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Member since: Wed Nov 10, 2004, 12:55 AM
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House Intel Committee seeks names of Obama officials who requested 'unmasking' of Americans picked u

Source: CNN

The leaders of the House Intelligence Committee asked the three leaders of the intelligence community Wednesday about any time during the last seven months of the Obama administration whenever any of its agents and officials improperly named, or "unmasked," and disseminated the identities of American citizens picked up in intelligence collection.

Chairman Devin Nunes, R-California, and Ranking Member Rep. Adam Schiff, D-California, wrote that they were concerned that members of the intelligence community have not been sufficiently honoring previously established "robust 'minimization procedures'" to protect the identities of US citizens, including "masking" their names. The letter they sent refers to the disclosure to the public that former National Security Adviser Michael Flynn had several conversations with the Russian Ambassador.


An informed source told CNN that if Russian Ambassador Sergey Kislyak was being surveilled, Flynn's name should not necessarily have been included on the intelligence report. Rather, "American Citizen 1" or a similar anonymous term should have been used.

"However, as recent news stories, seem to illustrate, individuals talking to the media would appear to have wantonly disregarded these procedures," Nunes and Schiff wrote. The congressmen also asked the names of individuals or agencies who "requested and/or authorized the unmasking and dissemination" of these identities.


Read more: https://amp.cnn.com/cnn/2017/03/15/politics/house-intelligence-committee-unmasking/index.html

1960s vs. Today ( Vault 7 )

Six years on from Fukushima disaster residents live in 'contaminated communities'

Source: International Business Times

A report has accused the Japanese government of forcing evacuees to return to areas with radioactive contamination at higher levels than internationally recommended safe levels.


Prime Minister Shinzō Abe addressed a national ceremony in Tokyo and bowed his head in silence at 2.46pm local time.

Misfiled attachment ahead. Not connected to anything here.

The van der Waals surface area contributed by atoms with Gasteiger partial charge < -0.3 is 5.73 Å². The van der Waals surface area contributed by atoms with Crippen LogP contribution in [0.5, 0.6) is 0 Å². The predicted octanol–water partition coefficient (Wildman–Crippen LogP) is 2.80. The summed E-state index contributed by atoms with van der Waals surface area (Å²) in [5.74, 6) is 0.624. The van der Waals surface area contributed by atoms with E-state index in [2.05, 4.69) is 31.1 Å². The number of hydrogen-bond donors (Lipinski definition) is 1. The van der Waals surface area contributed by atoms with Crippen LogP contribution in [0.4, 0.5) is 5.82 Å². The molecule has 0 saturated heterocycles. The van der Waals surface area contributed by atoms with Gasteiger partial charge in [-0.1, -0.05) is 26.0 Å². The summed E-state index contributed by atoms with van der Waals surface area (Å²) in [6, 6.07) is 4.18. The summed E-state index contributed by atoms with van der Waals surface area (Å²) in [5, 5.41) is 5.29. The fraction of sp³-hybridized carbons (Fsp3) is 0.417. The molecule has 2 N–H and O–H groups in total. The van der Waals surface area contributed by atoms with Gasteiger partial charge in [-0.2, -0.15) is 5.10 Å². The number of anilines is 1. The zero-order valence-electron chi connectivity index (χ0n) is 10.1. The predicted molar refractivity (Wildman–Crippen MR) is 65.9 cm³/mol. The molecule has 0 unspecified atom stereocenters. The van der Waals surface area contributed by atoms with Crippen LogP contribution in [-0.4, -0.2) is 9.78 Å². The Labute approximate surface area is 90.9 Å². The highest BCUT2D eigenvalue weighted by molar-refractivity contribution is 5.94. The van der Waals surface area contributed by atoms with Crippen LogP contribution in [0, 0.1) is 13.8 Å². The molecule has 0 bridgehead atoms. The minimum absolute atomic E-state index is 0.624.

Prince Akishino was also in attendance, in place of his father Emperor Akihito and mother Empress Michiko, and offered his condolences to the dead.


Several hundred demonstrators gathered near Abe's office and in front of parliament to denounce government policy to restart nuclear reactors around the country shuttered after the disaster.


Read more: http://www.ibtimes.co.uk/six-years-fukushima-disaster-residents-live-contaminated-communities-1611049

Fukushima nuclear plant work behind schedule

Source: Jiji Press

Work to decommission Tokyo Electric Power Company Holdings Inc.’s Fukushima No. 1 power plant has not progressed smoothly, six years after the nuclear disaster began following a 9.0-magnitude earthquake and tsunami on March 11, 2011.

In particular, measures to deal with radioactive water, which topped 1.02 million tons early this month, have been delayed.

Observers fear that decommissioning costs may even exceed the current projection of ¥8 trillion, which surprised many when announced last December because it was four times the previous estimate.

Some of the costs are already passed on to consumers. TEPCO started to charge for related costs in September 2012, when it raised power rates.


Read more: http://the-japan-news.com/news/article/0003570166

Former Prime Minister Koizumi reiterates call for Japans complete exit from nuclear power

Source: Kyodo

Former Prime Minister Junichiro Koizumi on Saturday reiterated his call for Japan’s complete exit from nuclear energy as the country marked the sixth anniversary of the Fukushima nuclear disaster.

“Nuclear power plants will become a negative legacy for future generations,” Koizumi said at an event organized by a civic group in Sapporo.